'Correct the narrative'

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'Correct the narrative'

Trelawny businessman urges Police High Command to conduct “balanced research” of Coral Gardens massacre

Thursday, May 14, 2020

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FALMOUTH, Trelawny -Businessman Mark Campbell, the brother of retired policeman Errol Campbell, who was badly injured during the 1963 Coral Gardens massacre, has called for the police high command to undertake a “balanced research” on the much publicised incident.

“What has happened over the years, and has really hurt my family, is that the narrative of what happened in Coral Gardens has been stolen by the Rastafarian community and the greater Jamaican society at large,” said Campbell.

“For the past 57 years, the country of Jamaica has seen the rewriting of that story [Coral Gardens massacre], so much so that when it was decided that the state should compensate, they only spoke about the Rastafarians. History should not be distorted. I am urging the police high command to do a balanced research and have the reference written properly, so for posterity what happened at Coral Gardens must not be blamed on the police.”

The Trelawny businessman was speaking at a handing over of cheques ceremony under the Jamaica Constabulary Force (JCF) COVID-19 Care programme to retired members of the Trelawny Police Division at the divisional headquarters in Falmouth recently.

It is reported that between Thursday, April 11 and Friday, April 12, 1963 bloody violence flared up at Coral Gardens, then a farming community in St James, resulting in the death of eight people, the injury of hundreds, and destruction of property.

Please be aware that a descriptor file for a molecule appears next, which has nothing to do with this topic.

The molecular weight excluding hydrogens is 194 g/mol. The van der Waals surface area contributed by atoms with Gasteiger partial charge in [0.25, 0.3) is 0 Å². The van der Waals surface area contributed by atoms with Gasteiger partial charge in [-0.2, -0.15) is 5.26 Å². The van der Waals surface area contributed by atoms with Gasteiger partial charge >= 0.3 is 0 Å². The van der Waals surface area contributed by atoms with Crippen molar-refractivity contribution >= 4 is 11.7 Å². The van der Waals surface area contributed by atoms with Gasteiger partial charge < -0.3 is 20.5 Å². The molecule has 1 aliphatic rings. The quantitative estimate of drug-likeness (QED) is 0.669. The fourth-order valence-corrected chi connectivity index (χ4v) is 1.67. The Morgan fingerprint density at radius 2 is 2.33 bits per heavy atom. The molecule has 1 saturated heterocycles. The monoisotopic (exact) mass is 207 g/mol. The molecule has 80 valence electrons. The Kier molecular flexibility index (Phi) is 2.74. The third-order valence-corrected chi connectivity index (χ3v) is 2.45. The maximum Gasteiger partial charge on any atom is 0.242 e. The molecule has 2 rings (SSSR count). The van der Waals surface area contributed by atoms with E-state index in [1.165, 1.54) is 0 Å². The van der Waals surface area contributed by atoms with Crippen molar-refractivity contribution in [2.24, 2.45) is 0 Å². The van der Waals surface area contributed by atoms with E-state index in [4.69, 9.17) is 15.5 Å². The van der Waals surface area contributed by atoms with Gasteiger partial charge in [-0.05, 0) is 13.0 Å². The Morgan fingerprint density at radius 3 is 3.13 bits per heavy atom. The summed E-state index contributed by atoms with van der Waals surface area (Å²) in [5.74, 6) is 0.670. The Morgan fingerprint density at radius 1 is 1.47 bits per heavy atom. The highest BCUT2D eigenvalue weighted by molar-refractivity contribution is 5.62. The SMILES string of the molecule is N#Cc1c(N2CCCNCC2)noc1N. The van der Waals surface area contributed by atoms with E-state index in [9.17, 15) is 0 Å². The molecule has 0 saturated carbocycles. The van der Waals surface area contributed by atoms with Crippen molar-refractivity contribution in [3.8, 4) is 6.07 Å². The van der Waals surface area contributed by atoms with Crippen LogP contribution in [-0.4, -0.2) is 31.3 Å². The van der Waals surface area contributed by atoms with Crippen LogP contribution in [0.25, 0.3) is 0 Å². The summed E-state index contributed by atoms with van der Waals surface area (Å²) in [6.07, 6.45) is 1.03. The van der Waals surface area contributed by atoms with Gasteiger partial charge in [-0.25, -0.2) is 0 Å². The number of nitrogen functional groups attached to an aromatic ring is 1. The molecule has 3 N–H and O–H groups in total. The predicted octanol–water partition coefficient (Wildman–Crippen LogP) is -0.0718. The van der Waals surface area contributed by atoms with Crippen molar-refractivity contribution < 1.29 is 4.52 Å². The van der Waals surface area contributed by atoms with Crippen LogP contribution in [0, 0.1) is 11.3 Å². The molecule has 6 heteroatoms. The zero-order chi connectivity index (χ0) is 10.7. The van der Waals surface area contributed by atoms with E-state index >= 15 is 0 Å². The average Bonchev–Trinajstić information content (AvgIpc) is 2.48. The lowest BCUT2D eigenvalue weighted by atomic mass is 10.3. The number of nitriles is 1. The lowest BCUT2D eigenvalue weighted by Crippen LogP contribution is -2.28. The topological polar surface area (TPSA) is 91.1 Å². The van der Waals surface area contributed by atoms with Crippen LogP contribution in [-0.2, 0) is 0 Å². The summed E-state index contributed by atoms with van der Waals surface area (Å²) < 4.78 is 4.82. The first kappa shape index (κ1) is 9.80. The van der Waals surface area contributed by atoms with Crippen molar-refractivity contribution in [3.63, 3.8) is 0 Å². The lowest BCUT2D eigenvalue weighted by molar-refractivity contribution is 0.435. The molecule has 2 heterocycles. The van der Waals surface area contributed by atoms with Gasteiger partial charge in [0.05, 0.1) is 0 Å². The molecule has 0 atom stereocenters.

Following this, there were allegations of violation and deprivation of the fundamental rights of Rastafarians, many of whom were not involved in the events at Coral Gardens in 1963.

The Rastafarians claimed that they were targeted, beaten, tortured and locked up by police officers after reports surfaced that a gang of Rastafarians, armed with machetes and daggers, launched a Holy Thursday attack that left eight men, including two policemen, dead.

Prime Minister Andrew Holness, in a presentation to Parliament in April 2017, apologised for the State's role in the incident and promised compensation to victims and families of the deceased through the establishment of a trust fund of $10 million.

At the brief ceremony, Campbell collected a cheque on behalf of his brother— under the JCF COVID-19 Care programme— who was chopped in the back and head during the incident.

“My brother was on his day off when his colleagues asked him to join them on their journey to Coral Gardens where they were responding to a call of a riot and the burning of a gas station. Back in those days, all the policemen had were batons and guns without cartridges—empty guns. So my brother, who has consistently told the same story, said that when they arrived on the scene and saw the Rastafarians and they told them to drop their hatchets, the Rastafarians all dropped their hatchets. However, one policeman clicked his guns and they [Rastafarians] realised that the guns were empty guns and they took up back the hatchets and turned on them [the police], and so in the melee that followed, my brother fell and they stood over him and chopped him up. He has two huge chops in his back and one in his head. He was chopped with his face to the ground,” said Campbell.

Added Campbell: “That part of the story has not been highlighted, and it would seem as if the policemen were the ones at fault, and as a result, I am urging the police high command to correct the narrative as it relates to the police force.”

— Onome Sido


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